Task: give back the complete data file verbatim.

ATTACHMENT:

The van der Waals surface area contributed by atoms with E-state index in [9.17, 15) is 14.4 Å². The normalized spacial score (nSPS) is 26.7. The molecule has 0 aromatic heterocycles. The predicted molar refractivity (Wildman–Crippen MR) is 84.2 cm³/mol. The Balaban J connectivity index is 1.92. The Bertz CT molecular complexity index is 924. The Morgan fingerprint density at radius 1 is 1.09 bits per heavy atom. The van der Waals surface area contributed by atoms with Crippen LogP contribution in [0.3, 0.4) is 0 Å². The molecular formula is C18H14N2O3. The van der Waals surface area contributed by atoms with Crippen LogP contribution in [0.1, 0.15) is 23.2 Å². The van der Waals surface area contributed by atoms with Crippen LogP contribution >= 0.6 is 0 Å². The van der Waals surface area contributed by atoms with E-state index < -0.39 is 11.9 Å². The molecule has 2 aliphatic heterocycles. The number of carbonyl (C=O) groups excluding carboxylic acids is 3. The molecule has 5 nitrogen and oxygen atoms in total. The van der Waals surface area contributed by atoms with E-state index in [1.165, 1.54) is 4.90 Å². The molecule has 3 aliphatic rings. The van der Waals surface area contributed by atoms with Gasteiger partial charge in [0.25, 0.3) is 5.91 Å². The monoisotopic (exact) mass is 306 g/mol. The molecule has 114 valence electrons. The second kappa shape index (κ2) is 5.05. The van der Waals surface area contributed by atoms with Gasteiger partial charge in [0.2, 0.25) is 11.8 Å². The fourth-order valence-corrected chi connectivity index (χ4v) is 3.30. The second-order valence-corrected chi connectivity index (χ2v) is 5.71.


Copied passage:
The van der Waals surface area contributed by atoms with E-state index in [9.17, 15) is 14.4 Å². The normalized spacial score (nSPS) is 26.7. The molecule has 0 aromatic heterocycles. The predicted molar refractivity (Wildman–Crippen MR) is 84.2 cm³/mol. The Balaban J connectivity index is 1.92. The Bertz CT molecular complexity index is 924. The Morgan fingerprint density at radius 1 is 1.09 bits per heavy atom. The van der Waals surface area contributed by atoms with Crippen LogP contribution in [0.3, 0.4) is 0 Å². The molecular formula is C18H14N2O3. The van der Waals surface area contributed by atoms with Crippen LogP contribution in [0.1, 0.15) is 23.2 Å². The van der Waals surface area contributed by atoms with Crippen LogP contribution >= 0.6 is 0 Å². The van der Waals surface area contributed by atoms with E-state index < -0.39 is 11.9 Å². The molecule has 2 aliphatic heterocycles. The number of carbonyl (C=O) groups excluding carboxylic acids is 3. The molecule has 5 nitrogen and oxygen atoms in total. The van der Waals surface area contributed by atoms with E-state index in [1.165, 1.54) is 4.90 Å². The molecule has 3 aliphatic rings. The van der Waals surface area contributed by atoms with Gasteiger partial charge in [0.25, 0.3) is 5.91 Å². The monoisotopic (exact) mass is 306 g/mol. The molecule has 114 valence electrons. The second kappa shape index (κ2) is 5.05. The van der Waals surface area contributed by atoms with Gasteiger partial charge in [0.2, 0.25) is 11.8 Å². The fourth-order valence-corrected chi connectivity index (χ4v) is 3.30. The second-order valence-corrected chi connectivity index (χ2v) is 5.71.